FBT steps over the line in this walking sim After the death of her father, Nicole returns to the family hotel to put it up for sale, with the proceeds willed to the family of a young girl, Rachel, who committed suicide years before. Trapped by a snowstorm in the isolated and dilapidated hotel, Nicole finds herself facing up to the ghosts of her family’s past and uncovering the events that led up to Rachel’s death. But as Nicole realises what happened all those years ago, we realise we’ve been duped into a melodramatic, manipulative mystery that leaves you feeling uncomfortable instead of moved. That’s if Nicole could actually move. Just like What Remains of Edith Finch, Nicole is the slowest walker ever. If I were in a terrifying, creaky hotel expecting to see the Shining twins around every corner, I’d put my foot down. This should be a run-like-hell sim. And dragging her heels is not the only thing Rachel has in common with Edith. Young woman forced to return to empty family house? Check. House filled with regret and family secrets? Check. Eerie goings on and a sense that the supernatural is at work? Check. It’s Edith Finch meets Gone Home (it's even set in the 90s), but without those games’ whimsical melancholy. Instead we get hints of Zemeckis’ What Lies Beneath meets The Shining – that’s the carpet from the Overlook, I expect to see Danny trike by or find myself outside Room 237. There’s other references you pick up as you slouch about; it’s a good mash-up, but feels familiar. There’s a Firewatch aspect too; Nicole is in radio contact with a FEMA agent who was checking everyone in the county has battened down for the storm. They have the same prickly relationship which slowly thaws, and Nicole is initially unlikeable, but as her resolve and grip weakens, a much more fragile person is revealed, one who hasn’t ever dealt with what happened here. Shame we have to deal with it. The hotel is so vast you’re perma-lost – which works at first, making you feel alone and uneasy; the corridors are claustrophobic, the open spaces make you feel exposed and the excellent sound mix of creaks, bumps and wails combined with clues suggest you may not be the only guest at the Timberland. But you might be the only living one. As you dig around Dads belongings and your own memories, things start to happen. The twisty hotel starts to bear down on you and it builds in almost unbearable ways – a door that was sealed mysteriously opens, we walk into a freezer and it locks us in; we’re constantly on edge and the game just keeps ramping it up. At one point the lights go out. Ignoring all the lighters lying about, Nicole uses a Polaroid camera, letting the flash illuminate the way. It’s terrifying as hell, the game’s standout moment. Later, she discovers ghost hunters rented a room for an investigation and we watch a video of them being so terrified of something they left everything behind; and the room has been bolted shut … inside, Nicole discovers a parabolic mic they dropped; I was scared enough turning it on, but suddenly I heard a breathing behind me that terrified me so much I had to go turn the lights on, not sure if it was in the game or not. The more Nicole uncovers, the more the hotel seems to wake up. But what does it have to do with Rachel? In truth, nothing. While a walking sim’s location is important, it’s the storytelling that draws you in – and it starts off well, with the family running the hotel happily until it’s discovered dad had been having an affair with one of Nicole’s school friends, Rachel. The fallout saw Nicole taken away by Mum, Dad becoming a hermit and Rachel talking her own life. It’s heady stuff to dig into, and you uncover some really uncomfortable truths - not about the story, but the game. Rachel is never given a voice; she’s not even an enigma you solve, she’s background to the family’s woes, blamed for the break-up. We never learn about her, her side of this. She’s just the catalyst to get us to the hotel, her suicide a Hitchcockian McGuffin to kickstart the plot of repressed Nicole put through the ringer for her own good, like a bloodless Saw film. Dad and Rachel’s relationship is played without comment, an affair rather than abuse; it’s almost romantic, with Dad implied to have groomed her but also genuinely loved her, letting him completely off the hook - and it’s suggested Mom was difficult and disinterested in Dad; poor guy, give him a break? The only way Rachel is described is physically, as the school hottie, appearing ‘adult’ and said to be ‘mature for her age’ … all classic justifications putting the blame on her - and we find sexualised drawings of her. Yet the devs use the image of a child’s retainer, the classic symbol of adolescence as the game’s motif - designed like a butterfly, the image of change, beauty, freedom. It feels very uncomfortable, tawdry, outdated – if not completely insensitive, and then you remember the game’s title, and infuriatingly even that’s a cheat, a set up for a final act reveal you’d expect from a daytime movie. To use the word Suicide then intentionally rug-pull us into a cliché small town, big secrets plot is offensive. Even more maddening, the ending puts you in Rachel’s shoes, given the choice to ‘stay at the hotel forever’. In my ending (presumably there’s several given the conversation choices and events), I actually committed suicide then realised I could back out of it – and got an Achievement called “All together, again”. Everyone connected to this story is dead. It’s just distasteful. Even with a warning about suicide themes that’s a pretty irresponsible sequence, since how we got there is confused and contradictory. A game has to be exceptionally well-considered to pull off contemplating suicide as an achievement, and this isn’t even close. Rachel is often powerful stuff about how secrets and events tear people apart, and the hotel is at times the best walking sim/cowering experience I’ve had yet, but just like Nicole we’re sucked into the hotel under false pretences. As a game, Rachel is an occasionally brilliant if derivative walking sim. As an experience, it’s irresponsible and upsetting for the wrong reasons.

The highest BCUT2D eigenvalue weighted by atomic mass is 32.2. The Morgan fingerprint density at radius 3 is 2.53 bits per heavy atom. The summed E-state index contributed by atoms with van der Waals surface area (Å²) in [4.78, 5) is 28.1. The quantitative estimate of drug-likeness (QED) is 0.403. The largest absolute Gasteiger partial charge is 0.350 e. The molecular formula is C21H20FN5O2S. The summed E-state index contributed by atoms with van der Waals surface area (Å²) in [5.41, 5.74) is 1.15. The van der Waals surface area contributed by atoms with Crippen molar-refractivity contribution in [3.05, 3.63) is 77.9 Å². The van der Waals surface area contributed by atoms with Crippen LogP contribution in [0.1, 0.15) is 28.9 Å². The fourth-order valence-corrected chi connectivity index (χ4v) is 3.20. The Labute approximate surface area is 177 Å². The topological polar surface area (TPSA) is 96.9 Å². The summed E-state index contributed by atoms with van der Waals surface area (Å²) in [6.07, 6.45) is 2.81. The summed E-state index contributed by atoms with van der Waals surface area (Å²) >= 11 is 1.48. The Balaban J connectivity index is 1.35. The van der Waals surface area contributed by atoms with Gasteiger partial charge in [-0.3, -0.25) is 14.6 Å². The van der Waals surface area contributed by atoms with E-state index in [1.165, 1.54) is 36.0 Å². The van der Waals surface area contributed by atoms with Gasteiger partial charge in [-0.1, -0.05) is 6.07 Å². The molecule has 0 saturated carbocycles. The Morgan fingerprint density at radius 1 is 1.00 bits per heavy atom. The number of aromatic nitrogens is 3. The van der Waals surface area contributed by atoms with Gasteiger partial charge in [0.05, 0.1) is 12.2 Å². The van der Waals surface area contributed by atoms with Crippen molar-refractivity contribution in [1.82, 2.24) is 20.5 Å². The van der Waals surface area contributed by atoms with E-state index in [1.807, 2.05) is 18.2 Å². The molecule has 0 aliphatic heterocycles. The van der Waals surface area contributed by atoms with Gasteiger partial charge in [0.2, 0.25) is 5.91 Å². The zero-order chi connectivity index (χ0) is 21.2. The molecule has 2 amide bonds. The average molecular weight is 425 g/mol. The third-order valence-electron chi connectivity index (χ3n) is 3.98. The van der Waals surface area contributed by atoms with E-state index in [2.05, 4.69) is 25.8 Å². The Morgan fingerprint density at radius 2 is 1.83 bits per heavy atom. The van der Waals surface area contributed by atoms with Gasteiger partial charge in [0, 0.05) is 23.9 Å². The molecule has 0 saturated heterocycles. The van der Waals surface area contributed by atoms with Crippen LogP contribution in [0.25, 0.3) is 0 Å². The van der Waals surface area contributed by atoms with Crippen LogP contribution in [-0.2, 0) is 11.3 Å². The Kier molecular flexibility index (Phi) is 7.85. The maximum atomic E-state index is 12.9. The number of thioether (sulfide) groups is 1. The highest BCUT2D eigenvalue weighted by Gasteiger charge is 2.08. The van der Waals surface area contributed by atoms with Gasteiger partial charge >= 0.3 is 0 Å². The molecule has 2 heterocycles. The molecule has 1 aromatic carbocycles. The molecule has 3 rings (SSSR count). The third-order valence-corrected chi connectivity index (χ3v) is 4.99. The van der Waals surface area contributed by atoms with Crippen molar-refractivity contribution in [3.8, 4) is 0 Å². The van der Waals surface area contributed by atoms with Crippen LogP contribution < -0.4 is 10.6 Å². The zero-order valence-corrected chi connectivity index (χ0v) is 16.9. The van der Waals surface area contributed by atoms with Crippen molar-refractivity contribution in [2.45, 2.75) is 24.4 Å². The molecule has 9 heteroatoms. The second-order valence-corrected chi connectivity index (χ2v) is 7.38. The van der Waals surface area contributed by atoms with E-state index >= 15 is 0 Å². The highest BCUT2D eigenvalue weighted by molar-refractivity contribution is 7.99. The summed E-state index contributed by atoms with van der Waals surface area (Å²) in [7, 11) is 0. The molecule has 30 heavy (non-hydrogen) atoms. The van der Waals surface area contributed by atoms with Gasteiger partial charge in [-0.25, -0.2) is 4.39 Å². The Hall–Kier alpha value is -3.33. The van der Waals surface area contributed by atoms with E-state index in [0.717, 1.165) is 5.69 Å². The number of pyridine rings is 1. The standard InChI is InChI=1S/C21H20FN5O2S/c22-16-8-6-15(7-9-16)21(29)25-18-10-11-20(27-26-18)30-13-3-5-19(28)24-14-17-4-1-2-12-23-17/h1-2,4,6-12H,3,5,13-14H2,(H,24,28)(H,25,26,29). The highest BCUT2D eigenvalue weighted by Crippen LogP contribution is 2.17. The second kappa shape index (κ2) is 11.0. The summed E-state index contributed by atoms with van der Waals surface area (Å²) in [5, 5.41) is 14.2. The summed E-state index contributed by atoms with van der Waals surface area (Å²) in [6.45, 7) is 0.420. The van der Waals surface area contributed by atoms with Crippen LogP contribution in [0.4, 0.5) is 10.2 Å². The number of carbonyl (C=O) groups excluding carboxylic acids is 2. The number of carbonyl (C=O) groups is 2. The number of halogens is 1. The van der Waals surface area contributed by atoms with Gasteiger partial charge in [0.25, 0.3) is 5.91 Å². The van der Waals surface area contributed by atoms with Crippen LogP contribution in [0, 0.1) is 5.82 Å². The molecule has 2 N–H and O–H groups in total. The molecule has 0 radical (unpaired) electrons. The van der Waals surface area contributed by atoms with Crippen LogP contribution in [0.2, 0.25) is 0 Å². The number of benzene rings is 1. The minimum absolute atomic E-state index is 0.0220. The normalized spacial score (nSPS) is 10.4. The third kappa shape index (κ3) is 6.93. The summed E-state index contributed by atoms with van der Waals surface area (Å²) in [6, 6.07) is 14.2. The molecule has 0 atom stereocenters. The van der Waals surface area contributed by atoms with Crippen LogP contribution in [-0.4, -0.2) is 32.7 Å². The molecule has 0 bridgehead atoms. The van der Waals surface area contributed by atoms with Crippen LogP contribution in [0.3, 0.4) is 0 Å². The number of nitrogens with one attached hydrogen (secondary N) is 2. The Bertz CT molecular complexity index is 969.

FBT doesn’t play a game. A young woman, injured and silent, is brought to a local sheriff's office. Before they can get anything out of her, a SWAT Team descends. Moments later Willem Defoe runs in and finds her gone and the SWAT Team in pieces. Flashing back, we discover the girl, Jodie, has an imaginary friend who is anything but imaginary. Or friendly. For all of Quantic Dream’s claims that they’re trying to create something new in the gaming medium, this feels incredibly hackneyed and seen-it-before. Girl has superpower that she struggles to control, is cared for by kindly doctor who is decent but has dangerous plans, she winds up working for a shadowy government team looking to weaponize her, she rebels, becomes a fugitive … I’m guessing, at this point it’s still downloading. But once I’ve got it loaded up, I see what QD are trying to achieve; remove the last obstacle in preventing a game from being perfect – the gamer. I’m not playing this. I’m just doing the stuff QD couldn’t be arsed to animate. Opening doors, sitting down, standing up again, turning on taps. What is it with QD and their obsession with the mundane? Why break a cut-scene to have me open a door then resume the cut scene? No other developer puts so much emphasis on the daily crap we game to escape from. It's not absorbing or immersive, it's annoying. Why do I do all the admin and the cut-scenes get all the fun? Is this to justify the cost of Ellen Page and Willem Dafoe? And when we do get some action, it’s QTE time. At its most challenging it’s that goddamn car bouncing scene in GTA San An. The only gamers who’ll enjoy this are closeted Dance Dance Revolution fans. Why can’t I actually control the fist fight, or the gun fight, or stealth? It’s so arrogant of QD, like I can’t be trusted to play this. Every action is pre-ordained – I have to do it the way they say. I’m an afterthought. They lovingly animate Ellen Page doing something exciting, then think ‘oh yeah, chuck in a QTE for the ape playing this’. Plus, when we do get control it’s impossibly frustrating; a dot appears, you sway her toward it like a drunkard, and make her interact. But if you don’t hold the button long enough or press the wrong one, she cancels the action, the camera swaps to a different perspective for no reason and you have to start all over again, or it counts as her failing and moves on. Or you get stuck in a ‘NO! AGAIN!’ loop over and over. It’s not me! Why am I here? What is the f’ing point?! This is like watching a movie that randomly pauses and all you have to do is press play again. I’m close to pressing Eject. Playing as her ethereal sidekick can be fun at times though. Often, while we’re ‘Aiden’ there’s options to be a complete bastard, and you take them just to get out all the frustration. But here comes Quantum Dream making sure we’re not having too much fun. Almost all the actions, responses and behaviours Aiden or Jodie exhibit can have repercussions, which just paralyses you, turns you into the world’s most well-behaved poltergeist. This is basically one of those old Chose Your Own Adventure books. Sure, we’re picking the path, but what happens on it is totally out of our control. As I button monkey my way through the plot, I realise its rail-game nature isn’t just exposing the plot’s shortcomings, it’s exposing the mo-cap’s limitations. They look like Ellen Page and Willem Defoe, and sometimes it’s beautiful, but you’re watching so intently it reaches Uncanny Valley levels, it’s the dead eyes and lack of emotion you pick up on, not the feeling or story. And since the game is non-linear, bouncing back and forth through her story, it's hard to anticipate or build the kind of person Jodie is, or what Aiden is. Is she really this reluctant, or hiding the true scale of her and Aiden’s powers? Is Aiden her protector or abuser, is she using him? It doesn’t involve you in a way that gets you curious or invested – for a game dedicated to storytelling, it’s all at QTE-arm’s length. QD, either put me in charge or just make a movie. Oh for crying out loud, they entered it into the 2013 Tribeca Film Festival. If we’re supposed to be so invested in the story, why make is so achingly cliché and corny? An early moment sees young Jodie attend a birthday party - all the cliches are here; jock kid, stoner, slut girl, toadies, who bully her with such ferocity it’s screaming ‘bring out the demon and screw them up like every teenage horror movie that has a girl with dangerous powers does’. We’ve all seen Carrie. Even the reveal of Aiden’s true nature is a groan-worthy ‘didn’t think it would be that obvious’ moment we’ve seen in a ton of straight-to-video horrors that caused me to QTE my way to the exit screen. Easily my most hated game of the year. So many Walking Sims have done this story-driven experience far more effectively; at least there I control the walking. This isn’t even an original concept let alone plot. I do applaud what they’re attempting here, making games as art, favouring narrative over action. But I need to be involved in a way that doesn’t boil down to a boss battle with a doorknob. I loved QD’s first game, Omikron: the Nomad Soul and really wanted to like this, and at first I didn’t mind the interactive element but this is not “Interactive storytelling”, it’s Quantic Dream not letting us play with their toy.